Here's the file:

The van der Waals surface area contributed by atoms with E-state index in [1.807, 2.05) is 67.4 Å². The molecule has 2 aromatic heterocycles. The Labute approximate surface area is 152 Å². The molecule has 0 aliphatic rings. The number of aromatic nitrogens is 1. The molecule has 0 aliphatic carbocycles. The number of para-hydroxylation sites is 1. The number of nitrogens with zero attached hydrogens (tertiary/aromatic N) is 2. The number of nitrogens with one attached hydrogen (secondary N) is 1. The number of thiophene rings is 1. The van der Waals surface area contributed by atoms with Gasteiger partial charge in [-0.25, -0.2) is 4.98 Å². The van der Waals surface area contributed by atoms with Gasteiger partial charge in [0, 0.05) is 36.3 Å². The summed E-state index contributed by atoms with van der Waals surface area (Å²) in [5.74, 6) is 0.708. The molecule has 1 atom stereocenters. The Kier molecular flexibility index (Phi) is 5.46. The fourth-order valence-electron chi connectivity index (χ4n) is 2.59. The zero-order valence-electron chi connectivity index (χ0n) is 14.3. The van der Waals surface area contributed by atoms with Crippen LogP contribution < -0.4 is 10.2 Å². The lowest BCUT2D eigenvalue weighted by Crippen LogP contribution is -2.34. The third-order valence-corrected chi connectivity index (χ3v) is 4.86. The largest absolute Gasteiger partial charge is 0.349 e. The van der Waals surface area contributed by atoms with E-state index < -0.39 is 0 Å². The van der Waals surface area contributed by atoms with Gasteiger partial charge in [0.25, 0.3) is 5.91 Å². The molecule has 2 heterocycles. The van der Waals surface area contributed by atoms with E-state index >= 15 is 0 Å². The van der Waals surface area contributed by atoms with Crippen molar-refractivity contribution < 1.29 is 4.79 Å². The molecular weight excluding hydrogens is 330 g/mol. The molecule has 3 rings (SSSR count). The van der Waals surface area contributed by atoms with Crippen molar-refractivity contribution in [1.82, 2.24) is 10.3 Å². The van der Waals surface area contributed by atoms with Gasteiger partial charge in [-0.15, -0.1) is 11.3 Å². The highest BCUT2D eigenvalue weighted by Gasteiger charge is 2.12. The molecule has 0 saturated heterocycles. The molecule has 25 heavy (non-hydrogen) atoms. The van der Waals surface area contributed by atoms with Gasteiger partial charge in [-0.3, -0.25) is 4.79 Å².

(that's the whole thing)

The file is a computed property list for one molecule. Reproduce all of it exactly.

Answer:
The van der Waals surface area contributed by atoms with E-state index in [1.807, 2.05) is 67.4 Å². The molecule has 2 aromatic heterocycles. The Labute approximate surface area is 152 Å². The molecule has 0 aliphatic rings. The number of aromatic nitrogens is 1. The molecule has 0 aliphatic carbocycles. The number of para-hydroxylation sites is 1. The number of nitrogens with zero attached hydrogens (tertiary/aromatic N) is 2. The number of nitrogens with one attached hydrogen (secondary N) is 1. The number of thiophene rings is 1. The van der Waals surface area contributed by atoms with Gasteiger partial charge in [-0.25, -0.2) is 4.98 Å². The van der Waals surface area contributed by atoms with Gasteiger partial charge in [0, 0.05) is 36.3 Å². The summed E-state index contributed by atoms with van der Waals surface area (Å²) in [5.74, 6) is 0.708. The molecule has 1 atom stereocenters. The Kier molecular flexibility index (Phi) is 5.46. The fourth-order valence-electron chi connectivity index (χ4n) is 2.59. The zero-order valence-electron chi connectivity index (χ0n) is 14.3. The van der Waals surface area contributed by atoms with Crippen LogP contribution < -0.4 is 10.2 Å². The lowest BCUT2D eigenvalue weighted by Crippen LogP contribution is -2.34. The third-order valence-corrected chi connectivity index (χ3v) is 4.86. The largest absolute Gasteiger partial charge is 0.349 e. The van der Waals surface area contributed by atoms with E-state index < -0.39 is 0 Å². The van der Waals surface area contributed by atoms with Gasteiger partial charge in [0.25, 0.3) is 5.91 Å². The molecule has 2 heterocycles. The van der Waals surface area contributed by atoms with E-state index >= 15 is 0 Å². The van der Waals surface area contributed by atoms with Crippen molar-refractivity contribution < 1.29 is 4.79 Å². The molecular weight excluding hydrogens is 330 g/mol. The molecule has 3 rings (SSSR count). The van der Waals surface area contributed by atoms with Crippen molar-refractivity contribution in [1.82, 2.24) is 10.3 Å². The van der Waals surface area contributed by atoms with Gasteiger partial charge in [-0.15, -0.1) is 11.3 Å². The highest BCUT2D eigenvalue weighted by Gasteiger charge is 2.12. The molecule has 0 saturated heterocycles. The molecule has 25 heavy (non-hydrogen) atoms. The van der Waals surface area contributed by atoms with Gasteiger partial charge in [-0.3, -0.25) is 4.79 Å².